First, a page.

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Ant Colony Optimization and Data Mining

  • Ioannis Michelakos
  • Nikolaos Mallios
  • Elpiniki Papageorgiou
  • Michael Vassilakopoulos
Part of the Studies in Computational Intelligence book series (SCI, volume 352)

Abstract

The Ant Colony Optimization (ACO) technique was inspired by the ants’ behavior throughout their exploration for food. In nature, ants wander randomly, seeking for food. After succeeding, they return to their nest. During their move, they lay down pheromone that forms an evaporating chemical path. Other ants that locate this trail, follow it and reinforce it, since they also lay down pheromone. As a result, shorter paths to food have more pheromone and are more likely to be followed. ACO algorithms are probabilistic techniques for solving computational problems that are based in finding as good as possible paths through graphs by imitating the ants’ search for food. The use of such techniques has been very successful for several problems. Besides, Data Mining (DM), a discipline that consists of techniques for discovering previously unknown, valid patterns and relationships in large data sets, has emerged as an important technology with numerous practical applications, due to wide availability of a vast amount of data. The collaborative use of ACO and DM (the use of ACO algorithms for DM tasks) is a very promising direction. In this chapter, we review ACO, DM, Classification and Clustering (two of the most popular DM tasks) and focus on the use of ACO for Classification and Clustering. Moreover, we briefly present related applications and examples and outline possible future trends of this promising collaborative use of techniques.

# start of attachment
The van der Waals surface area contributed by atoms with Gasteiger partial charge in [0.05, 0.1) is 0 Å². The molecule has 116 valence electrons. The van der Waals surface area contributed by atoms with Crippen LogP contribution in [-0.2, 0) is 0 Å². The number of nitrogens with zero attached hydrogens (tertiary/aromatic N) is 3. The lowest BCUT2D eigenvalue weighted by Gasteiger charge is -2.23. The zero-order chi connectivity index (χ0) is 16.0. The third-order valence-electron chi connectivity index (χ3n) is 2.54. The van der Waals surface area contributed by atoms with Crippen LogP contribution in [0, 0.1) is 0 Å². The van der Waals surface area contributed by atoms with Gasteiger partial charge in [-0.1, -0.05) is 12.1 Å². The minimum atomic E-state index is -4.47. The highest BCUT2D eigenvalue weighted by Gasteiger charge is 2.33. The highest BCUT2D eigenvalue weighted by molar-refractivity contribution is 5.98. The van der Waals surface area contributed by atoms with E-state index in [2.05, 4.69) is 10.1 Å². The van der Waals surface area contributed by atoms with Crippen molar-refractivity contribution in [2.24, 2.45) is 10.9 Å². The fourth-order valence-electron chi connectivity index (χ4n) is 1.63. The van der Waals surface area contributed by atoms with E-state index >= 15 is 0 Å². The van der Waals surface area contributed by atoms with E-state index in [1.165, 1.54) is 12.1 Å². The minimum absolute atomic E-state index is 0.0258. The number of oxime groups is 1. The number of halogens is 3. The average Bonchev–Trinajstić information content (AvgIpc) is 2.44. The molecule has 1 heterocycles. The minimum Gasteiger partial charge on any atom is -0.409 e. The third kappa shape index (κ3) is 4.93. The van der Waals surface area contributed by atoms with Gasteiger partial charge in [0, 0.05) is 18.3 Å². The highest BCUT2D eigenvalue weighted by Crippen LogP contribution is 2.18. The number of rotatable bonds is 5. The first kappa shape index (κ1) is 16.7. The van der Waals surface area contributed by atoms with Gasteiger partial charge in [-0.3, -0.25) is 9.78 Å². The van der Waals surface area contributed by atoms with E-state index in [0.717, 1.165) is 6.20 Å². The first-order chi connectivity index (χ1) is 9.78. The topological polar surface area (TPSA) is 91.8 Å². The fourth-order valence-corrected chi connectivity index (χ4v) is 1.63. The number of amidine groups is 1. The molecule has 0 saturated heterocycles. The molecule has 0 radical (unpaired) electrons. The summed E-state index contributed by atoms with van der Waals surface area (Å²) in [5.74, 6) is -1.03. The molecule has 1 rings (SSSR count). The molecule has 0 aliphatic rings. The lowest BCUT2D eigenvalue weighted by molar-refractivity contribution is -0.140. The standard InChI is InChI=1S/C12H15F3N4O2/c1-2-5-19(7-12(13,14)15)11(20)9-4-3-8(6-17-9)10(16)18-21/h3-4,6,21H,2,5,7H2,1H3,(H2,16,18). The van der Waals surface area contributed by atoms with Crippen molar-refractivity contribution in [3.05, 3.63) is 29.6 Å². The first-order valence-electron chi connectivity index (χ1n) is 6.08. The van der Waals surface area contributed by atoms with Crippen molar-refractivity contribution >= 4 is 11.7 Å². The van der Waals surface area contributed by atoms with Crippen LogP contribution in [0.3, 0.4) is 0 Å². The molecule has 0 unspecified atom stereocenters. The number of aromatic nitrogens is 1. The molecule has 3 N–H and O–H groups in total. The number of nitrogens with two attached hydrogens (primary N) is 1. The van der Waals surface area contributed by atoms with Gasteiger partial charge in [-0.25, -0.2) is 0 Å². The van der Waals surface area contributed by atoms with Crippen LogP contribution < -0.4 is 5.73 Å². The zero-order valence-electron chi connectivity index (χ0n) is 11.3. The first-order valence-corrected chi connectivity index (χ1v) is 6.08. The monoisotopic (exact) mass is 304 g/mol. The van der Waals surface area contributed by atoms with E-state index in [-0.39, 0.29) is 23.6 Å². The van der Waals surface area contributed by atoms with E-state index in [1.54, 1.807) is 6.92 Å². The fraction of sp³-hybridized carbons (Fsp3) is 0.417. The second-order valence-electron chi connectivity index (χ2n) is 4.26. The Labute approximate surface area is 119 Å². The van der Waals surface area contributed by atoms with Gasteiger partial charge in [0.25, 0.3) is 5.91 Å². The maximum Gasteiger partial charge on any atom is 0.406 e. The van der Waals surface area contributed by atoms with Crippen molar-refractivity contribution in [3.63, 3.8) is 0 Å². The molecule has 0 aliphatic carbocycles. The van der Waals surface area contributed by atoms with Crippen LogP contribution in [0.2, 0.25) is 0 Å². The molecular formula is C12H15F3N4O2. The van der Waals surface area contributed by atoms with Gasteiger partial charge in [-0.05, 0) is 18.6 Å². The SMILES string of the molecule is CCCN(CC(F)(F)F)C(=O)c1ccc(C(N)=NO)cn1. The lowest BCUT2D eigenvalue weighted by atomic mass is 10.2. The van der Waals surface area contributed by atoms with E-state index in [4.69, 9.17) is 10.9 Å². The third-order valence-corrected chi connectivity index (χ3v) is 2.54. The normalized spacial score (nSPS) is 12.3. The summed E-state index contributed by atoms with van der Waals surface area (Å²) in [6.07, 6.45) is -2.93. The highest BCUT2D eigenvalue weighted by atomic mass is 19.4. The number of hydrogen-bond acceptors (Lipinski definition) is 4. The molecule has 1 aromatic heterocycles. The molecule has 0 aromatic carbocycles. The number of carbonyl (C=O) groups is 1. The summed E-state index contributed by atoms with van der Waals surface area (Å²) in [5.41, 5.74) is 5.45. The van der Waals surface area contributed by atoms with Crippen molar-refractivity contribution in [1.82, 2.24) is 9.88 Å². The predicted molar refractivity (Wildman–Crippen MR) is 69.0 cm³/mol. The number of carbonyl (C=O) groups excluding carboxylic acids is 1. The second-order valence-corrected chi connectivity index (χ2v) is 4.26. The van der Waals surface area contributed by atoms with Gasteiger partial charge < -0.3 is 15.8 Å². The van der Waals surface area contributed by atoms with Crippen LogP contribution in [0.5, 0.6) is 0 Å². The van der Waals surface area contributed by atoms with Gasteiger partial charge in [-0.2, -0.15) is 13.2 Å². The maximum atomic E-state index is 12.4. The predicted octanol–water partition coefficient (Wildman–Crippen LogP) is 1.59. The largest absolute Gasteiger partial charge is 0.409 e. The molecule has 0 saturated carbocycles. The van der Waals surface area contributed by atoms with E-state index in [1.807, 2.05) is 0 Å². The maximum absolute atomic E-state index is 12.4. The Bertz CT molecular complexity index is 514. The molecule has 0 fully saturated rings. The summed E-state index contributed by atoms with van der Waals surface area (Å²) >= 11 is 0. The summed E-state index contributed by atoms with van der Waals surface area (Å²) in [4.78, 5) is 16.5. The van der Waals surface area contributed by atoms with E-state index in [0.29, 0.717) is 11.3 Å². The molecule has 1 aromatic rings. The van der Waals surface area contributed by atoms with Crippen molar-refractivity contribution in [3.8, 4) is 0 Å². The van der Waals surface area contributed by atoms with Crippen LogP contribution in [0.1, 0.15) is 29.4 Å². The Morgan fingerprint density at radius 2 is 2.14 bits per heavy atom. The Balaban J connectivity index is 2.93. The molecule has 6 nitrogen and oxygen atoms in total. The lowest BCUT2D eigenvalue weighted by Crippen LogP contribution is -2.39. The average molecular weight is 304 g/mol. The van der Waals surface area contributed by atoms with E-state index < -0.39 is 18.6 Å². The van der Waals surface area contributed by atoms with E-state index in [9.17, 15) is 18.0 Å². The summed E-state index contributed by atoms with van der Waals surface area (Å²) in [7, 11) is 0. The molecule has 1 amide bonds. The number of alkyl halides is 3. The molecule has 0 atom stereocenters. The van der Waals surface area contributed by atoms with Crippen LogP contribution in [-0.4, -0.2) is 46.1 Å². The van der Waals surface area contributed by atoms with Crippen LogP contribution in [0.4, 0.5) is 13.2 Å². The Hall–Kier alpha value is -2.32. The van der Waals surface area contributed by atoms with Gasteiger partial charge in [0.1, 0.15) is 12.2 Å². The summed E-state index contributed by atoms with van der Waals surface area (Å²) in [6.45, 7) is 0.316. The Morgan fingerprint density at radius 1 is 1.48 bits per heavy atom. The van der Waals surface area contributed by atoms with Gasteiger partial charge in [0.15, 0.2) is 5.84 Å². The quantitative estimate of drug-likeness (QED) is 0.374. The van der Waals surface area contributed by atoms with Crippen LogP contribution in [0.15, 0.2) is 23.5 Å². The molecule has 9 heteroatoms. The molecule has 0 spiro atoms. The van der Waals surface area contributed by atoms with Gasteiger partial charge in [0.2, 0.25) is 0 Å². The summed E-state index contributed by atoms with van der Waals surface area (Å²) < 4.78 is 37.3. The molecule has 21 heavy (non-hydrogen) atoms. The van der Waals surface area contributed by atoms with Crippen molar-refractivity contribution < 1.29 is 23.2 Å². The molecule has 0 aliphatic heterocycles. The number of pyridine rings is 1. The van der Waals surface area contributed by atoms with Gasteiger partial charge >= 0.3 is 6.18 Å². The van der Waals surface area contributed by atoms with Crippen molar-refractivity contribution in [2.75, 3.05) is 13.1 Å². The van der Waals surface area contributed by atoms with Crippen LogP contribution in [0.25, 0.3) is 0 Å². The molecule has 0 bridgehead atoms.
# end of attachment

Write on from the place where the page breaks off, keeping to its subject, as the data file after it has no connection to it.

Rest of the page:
Keywords

Pheromone Trail Rule Pruning Pheromone Level Pheromone Matrix Total Within Cluster Variance 
These keywords were added by machine and not by the authors. This process is experimental and the keywords may be updated as the learning algorithm improves.

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Copyright information

© Springer-Verlag Berlin Heidelberg 2011

Authors and Affiliations

  • Ioannis Michelakos
    • 1
  • Nikolaos Mallios
    • 2
  • Elpiniki Papageorgiou
    • 2
  • Michael Vassilakopoulos
    • 1
  1. 1.Dept. of Computer Science & Biomedical InformaticsUniversity of Central GreeceLamiaGreece
  2. 2.Dept. of Informatics and Computer TechnologyTechnological Educational Institute of LamiaLamiaGreece

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